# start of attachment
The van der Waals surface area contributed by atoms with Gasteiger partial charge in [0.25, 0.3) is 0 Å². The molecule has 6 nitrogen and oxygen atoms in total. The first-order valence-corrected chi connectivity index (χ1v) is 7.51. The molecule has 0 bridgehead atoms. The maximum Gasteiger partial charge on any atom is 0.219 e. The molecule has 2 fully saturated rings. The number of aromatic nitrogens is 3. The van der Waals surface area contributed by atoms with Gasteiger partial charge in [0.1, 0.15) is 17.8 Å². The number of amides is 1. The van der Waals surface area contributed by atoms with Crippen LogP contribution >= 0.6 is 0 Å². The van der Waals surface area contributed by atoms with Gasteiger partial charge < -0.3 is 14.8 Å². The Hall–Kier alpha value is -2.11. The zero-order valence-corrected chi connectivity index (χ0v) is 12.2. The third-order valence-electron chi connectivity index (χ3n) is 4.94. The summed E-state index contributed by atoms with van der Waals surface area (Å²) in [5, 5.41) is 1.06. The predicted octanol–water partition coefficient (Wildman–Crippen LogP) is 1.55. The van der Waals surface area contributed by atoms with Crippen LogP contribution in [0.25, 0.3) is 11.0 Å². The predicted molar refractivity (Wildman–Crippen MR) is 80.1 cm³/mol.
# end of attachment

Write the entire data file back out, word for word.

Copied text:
The van der Waals surface area contributed by atoms with Gasteiger partial charge in [0.25, 0.3) is 0 Å². The molecule has 6 nitrogen and oxygen atoms in total. The first-order valence-corrected chi connectivity index (χ1v) is 7.51. The molecule has 0 bridgehead atoms. The maximum Gasteiger partial charge on any atom is 0.219 e. The molecule has 2 fully saturated rings. The number of aromatic nitrogens is 3. The van der Waals surface area contributed by atoms with Gasteiger partial charge in [0.1, 0.15) is 17.8 Å². The number of amides is 1. The van der Waals surface area contributed by atoms with Crippen LogP contribution >= 0.6 is 0 Å². The van der Waals surface area contributed by atoms with Gasteiger partial charge < -0.3 is 14.8 Å². The Hall–Kier alpha value is -2.11. The zero-order valence-corrected chi connectivity index (χ0v) is 12.2. The third-order valence-electron chi connectivity index (χ3n) is 4.94. The summed E-state index contributed by atoms with van der Waals surface area (Å²) in [5, 5.41) is 1.06. The predicted octanol–water partition coefficient (Wildman–Crippen LogP) is 1.55. The van der Waals surface area contributed by atoms with Crippen LogP contribution in [0.25, 0.3) is 11.0 Å². The predicted molar refractivity (Wildman–Crippen MR) is 80.1 cm³/mol.